Dramatic Intensity and Intimacy in Mid Wales Opera’s Tosca at Newport

United KingdomUnited Kingdom Puccini, Tosca: Soloists, Chorus, Ensemble Cymru / Jonathan Lyness (conductor). Riverfront Arts Centre, Newport. 27.4.2019. (GPu)

Elin Pritchard (Tosca) & Nicholas Folwell (Scarpia) (c) MWO


Director and Designer – Richard Studer
Lighting designer – Dan Saggars


Cesare Angelotti – Joseph Padfield
Sacristan – Emyr Wyn Jones
Mario Cavaradossi – Charne Rochard
Floria Tosca – Elin Pritchard
Baron Scarpia – Nicholas Folwell
Spoletta – Jonathan Cooke
Sciarrone/Gaoler  – Matthew Tilley
Shepherd Boy – Alys Mererid Roberts

It is 30 years since Mid Wales Opera presented its first opera, a production of The Magic Flute.  Energy and ambition have never been lacking and, in the years since 1989, productions have included – in no particular order – The Barber of Seville, Carmen, Così fan Tutte, Otello, Turandot, Don Giovanni, La traviata, Rigoletto, The Bartered Bride, Semele, Eugene Onegin, Falstaff, and Gounod’s Faust. Singers to have passed through the ranks of MWO include Gail Pearson, Peter Hoare, Christopher Maltman, Leah-Marian Jones, Jeffrey Lawton and Keith Latham, while directors have included Jonathan Miller, Aidan Lang, Anneliese Miskimmon, Martin Constantine, and Stephen Medcalf.

Recent ‘mission statements’ point to some of the valuable work they do: ‘Mid Wales Opera crafts and performs fully-staged intimate touring opera productions at venues across Wales and beyond. We are passionate about opera, taking inspiring productions into theatres and spaces where live opera is rarely seen and bringing it to new audiences. We are committed to nurturing, challenging and encouraging young and fresh talent by casting half or more of our performers from those who have recently graduated or are under thirty years old’ and ‘Our aim is to extend the company’s traditional touring model to bring professional stagings and opera experiences to village halls, community run theatres and festivals right across ales and the Borders’.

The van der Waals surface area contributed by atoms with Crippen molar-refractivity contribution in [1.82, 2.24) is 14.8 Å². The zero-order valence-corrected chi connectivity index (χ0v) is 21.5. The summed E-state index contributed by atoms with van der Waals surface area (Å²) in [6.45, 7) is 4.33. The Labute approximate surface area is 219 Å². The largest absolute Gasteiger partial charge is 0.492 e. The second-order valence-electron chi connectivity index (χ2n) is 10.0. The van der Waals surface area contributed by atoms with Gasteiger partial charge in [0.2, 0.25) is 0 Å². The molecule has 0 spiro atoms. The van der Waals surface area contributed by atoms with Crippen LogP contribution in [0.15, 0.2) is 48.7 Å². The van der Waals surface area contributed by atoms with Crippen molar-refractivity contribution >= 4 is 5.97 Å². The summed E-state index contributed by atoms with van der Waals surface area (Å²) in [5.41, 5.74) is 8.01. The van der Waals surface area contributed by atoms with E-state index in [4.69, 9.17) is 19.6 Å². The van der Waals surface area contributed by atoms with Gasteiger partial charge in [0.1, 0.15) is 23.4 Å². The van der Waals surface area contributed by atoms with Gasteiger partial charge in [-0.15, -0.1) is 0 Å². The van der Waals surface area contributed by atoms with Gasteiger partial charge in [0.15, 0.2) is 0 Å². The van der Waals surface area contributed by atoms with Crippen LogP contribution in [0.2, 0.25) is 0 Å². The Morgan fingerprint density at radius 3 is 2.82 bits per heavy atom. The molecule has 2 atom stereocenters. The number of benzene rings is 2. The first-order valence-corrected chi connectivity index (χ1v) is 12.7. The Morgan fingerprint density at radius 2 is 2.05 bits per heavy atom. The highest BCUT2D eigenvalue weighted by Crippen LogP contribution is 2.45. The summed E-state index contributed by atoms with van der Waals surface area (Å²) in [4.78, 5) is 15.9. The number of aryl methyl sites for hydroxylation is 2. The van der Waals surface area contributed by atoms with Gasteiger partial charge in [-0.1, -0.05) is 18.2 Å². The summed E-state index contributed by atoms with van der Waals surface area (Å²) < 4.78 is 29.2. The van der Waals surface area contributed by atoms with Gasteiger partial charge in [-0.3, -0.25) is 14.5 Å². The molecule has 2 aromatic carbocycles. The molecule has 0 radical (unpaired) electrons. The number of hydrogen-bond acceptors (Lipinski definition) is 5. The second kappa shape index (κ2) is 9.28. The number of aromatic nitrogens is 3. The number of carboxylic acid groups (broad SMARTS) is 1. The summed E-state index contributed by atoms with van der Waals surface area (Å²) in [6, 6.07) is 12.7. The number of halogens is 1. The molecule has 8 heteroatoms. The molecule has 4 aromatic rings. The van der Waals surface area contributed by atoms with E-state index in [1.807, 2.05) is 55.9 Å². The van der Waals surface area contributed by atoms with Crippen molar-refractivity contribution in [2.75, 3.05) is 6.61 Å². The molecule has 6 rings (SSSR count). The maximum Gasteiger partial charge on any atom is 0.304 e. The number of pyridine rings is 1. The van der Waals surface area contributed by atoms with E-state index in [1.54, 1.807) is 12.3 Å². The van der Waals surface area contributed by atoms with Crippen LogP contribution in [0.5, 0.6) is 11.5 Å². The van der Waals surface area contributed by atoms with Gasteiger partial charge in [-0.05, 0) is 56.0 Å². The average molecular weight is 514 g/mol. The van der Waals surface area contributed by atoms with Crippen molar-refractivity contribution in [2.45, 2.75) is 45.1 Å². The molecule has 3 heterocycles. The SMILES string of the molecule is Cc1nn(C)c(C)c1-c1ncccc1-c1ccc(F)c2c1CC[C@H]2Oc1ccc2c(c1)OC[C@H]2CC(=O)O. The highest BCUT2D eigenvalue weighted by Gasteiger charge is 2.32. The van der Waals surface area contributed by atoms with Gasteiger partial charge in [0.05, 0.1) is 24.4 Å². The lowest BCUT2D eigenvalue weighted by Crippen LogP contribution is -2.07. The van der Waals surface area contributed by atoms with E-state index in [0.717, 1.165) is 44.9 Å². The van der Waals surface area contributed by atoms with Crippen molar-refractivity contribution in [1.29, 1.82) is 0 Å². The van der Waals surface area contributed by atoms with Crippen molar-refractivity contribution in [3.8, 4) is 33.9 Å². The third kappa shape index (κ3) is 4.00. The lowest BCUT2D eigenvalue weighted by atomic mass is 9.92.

The major driving forces in the establishment of MWO were Keith Darlington, then Head of Birmingham Conservatoire Vocal and Operatic School and the well-known vocal coach Barbara McGuire. Since its founding (in 1988), the company has been based at Theatr Hafren, Newtown.

Nowadays, as well as mounting and touring their productions, MWO also undertake projects in schools. A piece in the programme for this Tosca tells the reader ‘In June 2018 we returned to Montgomery Church in Wales School to work with junior school pupils to create their own opera from scratch complete with unicorns and hobbits as well as wonderful singing and creative energy from the pupils’. That sounds fun!

Each of the 9 performances of Tosca, each in a different place, has featured a local ‘community choir, with a mix of individuals, local choirs and operatic societies singing Puccini’s mighty Te Deum, at the end of Act I’.

All of this valuable work would go for nothing if the company did not maintain high standards in their stagings. Naturally, MWO’s performances have to be judged by the appropriate standards. Without being condescending, one has to recognise that such standards are different from the ones that would apply at, say, the Royal Opera House, The Met or La Scala. MWO performances need to be communicative and unintimidating (they are sung in English, without surtitles) and readily accessible to an audience who have little or no experience of opera. Above all – for me the acid test – they should be such as to encourage/inculcate a desire to see and hear more opera.